Natalie is the one who welcomed me to Uganda and taught me so much of how to survive (and thrive!!) in Africa. Even before I ever arrived, she made time to Skype me and give me packing tips (mostly what NOT to waste my luggage space on…thanks, Nat! :) ) She was with me during my first market experience, and the first one to give me tips on how to drive there. She pointed me to all the random places I could find things I was missing from the States (like dvd from the movie store, canned tomatoes, cheese, and even oreos!) She’s been a constant well of information and guidance….and in more than just food items :) :)
|Nat and I during my first year|
|Overlooking Mbale during one of our adventures :)|
We’ve walked through fire together, and through supernatural grace, pushed through situations that should have driven us apart. You know those friendships that you had to fight for to keep? They’re golden. And because of Jesus’s extraordinary favor, we have one of those friendships.
Like most friendships, there have been times we’ve been closer than others…and times that I’m just more willing to let her in than others. Sometimes that’s due to the stress and craziness of life hampering my emotional capacity to engage, and other times it’s just laziness. Many times its been fear based since her opinion means the world to me, and many times I’ve believed the lie that admitting to my real heart struggles will make her love me less.
The truth is, establishing genuine, deep friendships with anyone requires a ton of intentionality and bravery. For me, living in a situation where people are constantly coming and going gives an additional factor to the challenge of establishing strong friendships. The luxury of living near close friends for years, and even decades, is one I have often envied many of those in my home town. Investing in friendship is always a choice, but sometimes that choice doesn’t seem worth the risk when I know the woman (precious and amazing though she might be!) might not be around for very long. It’s so tempting to keep things superficial and just not make the effort unless I think there’s a good chance that friend might stay for longer. Plus, the grief of saying goodbye to someone that has been that close is excruciating….and in Uganda everyone leaves. And who knows? Maybe one day the one leaving might be me. Only Jesus could really say.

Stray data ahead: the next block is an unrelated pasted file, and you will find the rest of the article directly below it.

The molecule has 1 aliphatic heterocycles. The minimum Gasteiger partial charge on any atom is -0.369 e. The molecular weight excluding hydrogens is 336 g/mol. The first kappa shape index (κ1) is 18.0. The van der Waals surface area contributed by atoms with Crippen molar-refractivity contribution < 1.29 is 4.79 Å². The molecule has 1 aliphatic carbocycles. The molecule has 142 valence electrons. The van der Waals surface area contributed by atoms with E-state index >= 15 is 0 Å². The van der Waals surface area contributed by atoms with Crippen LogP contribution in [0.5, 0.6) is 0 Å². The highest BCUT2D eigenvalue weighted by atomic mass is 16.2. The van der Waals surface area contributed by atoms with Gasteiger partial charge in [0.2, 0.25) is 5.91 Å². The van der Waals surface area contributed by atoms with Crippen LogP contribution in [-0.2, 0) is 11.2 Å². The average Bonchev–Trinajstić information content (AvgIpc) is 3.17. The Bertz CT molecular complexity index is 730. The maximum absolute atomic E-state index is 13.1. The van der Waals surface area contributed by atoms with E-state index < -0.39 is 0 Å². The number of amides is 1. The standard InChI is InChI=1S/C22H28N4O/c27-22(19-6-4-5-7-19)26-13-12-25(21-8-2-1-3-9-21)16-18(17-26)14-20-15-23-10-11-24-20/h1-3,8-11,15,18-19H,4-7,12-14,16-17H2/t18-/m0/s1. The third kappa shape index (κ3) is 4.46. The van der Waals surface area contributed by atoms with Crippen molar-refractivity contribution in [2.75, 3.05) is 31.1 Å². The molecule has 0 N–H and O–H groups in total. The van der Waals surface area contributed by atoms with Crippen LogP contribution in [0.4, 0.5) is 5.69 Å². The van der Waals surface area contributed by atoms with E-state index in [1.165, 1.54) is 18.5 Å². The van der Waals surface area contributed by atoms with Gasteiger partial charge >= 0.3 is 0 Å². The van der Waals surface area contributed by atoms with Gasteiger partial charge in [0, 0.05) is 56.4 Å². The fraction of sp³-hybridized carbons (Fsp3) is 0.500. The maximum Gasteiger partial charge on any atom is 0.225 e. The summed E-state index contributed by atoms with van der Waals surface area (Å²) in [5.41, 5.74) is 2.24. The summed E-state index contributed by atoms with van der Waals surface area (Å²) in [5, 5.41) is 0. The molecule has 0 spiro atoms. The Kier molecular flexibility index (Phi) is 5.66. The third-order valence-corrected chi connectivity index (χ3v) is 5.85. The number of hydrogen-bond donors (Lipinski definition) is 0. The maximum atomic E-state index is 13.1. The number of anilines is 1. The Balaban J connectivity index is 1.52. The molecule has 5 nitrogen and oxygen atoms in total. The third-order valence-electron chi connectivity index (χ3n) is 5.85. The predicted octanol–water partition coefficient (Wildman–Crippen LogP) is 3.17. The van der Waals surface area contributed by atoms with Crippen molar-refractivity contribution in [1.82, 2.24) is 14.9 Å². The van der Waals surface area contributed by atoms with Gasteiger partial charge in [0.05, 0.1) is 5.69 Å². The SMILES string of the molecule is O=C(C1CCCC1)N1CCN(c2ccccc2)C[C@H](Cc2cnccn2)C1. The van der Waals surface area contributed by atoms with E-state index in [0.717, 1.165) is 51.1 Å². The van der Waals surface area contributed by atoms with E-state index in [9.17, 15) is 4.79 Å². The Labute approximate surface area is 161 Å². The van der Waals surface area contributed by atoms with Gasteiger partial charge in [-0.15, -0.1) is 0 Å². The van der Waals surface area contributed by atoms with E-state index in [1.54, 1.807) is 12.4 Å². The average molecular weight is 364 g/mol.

I’ll be honest. I’m scared. I fight the fear daily that with my besties all leaving, I will be left without someone in Uganda willing to go deep with me. Vulnerability and raw honesty are some of the single most precious and elusive aspects of friendship that I both long for and fear. I know Jesus created us for community and connection. I know that interaction with other members of the body of Christ not only gives us the chance to minister to someone else, but also to grow together and be the iron that sharpens iron for each other. But the extent that we’re able to do that is usually dependent on how honest we’re willing to be with each other. And wow, is it hard to do!! Each moment of brutal transparency feels like an act of bravery that should be honored with a medal.
I’ve had those friendships in Uganda. I was extremely blessed with people who made it easy(er) to reach that level of friendship. But now they’re leaving my every-day life. We tell each other we’ll stay in touch, and it’s still possible to maintain long-distance friendships. But it’s hard. Things just aren’t the same as when you’re involved in each other’s every-day.
So I grieve the ending of a season. I’m here fighting to open my fists that are clenched around what was. And I’m fighting to believe and not just know that Jesus is big enough and good enough to not only maintain bonds across oceans, but also to provide new deep connections as well. I know that’s who He is, and I’ll keep fighting to believe it for myself.
I love you Nat. Thank you for your incredible investment into my life! Here’s to many more years of us talking, laughing, and pestering each other :)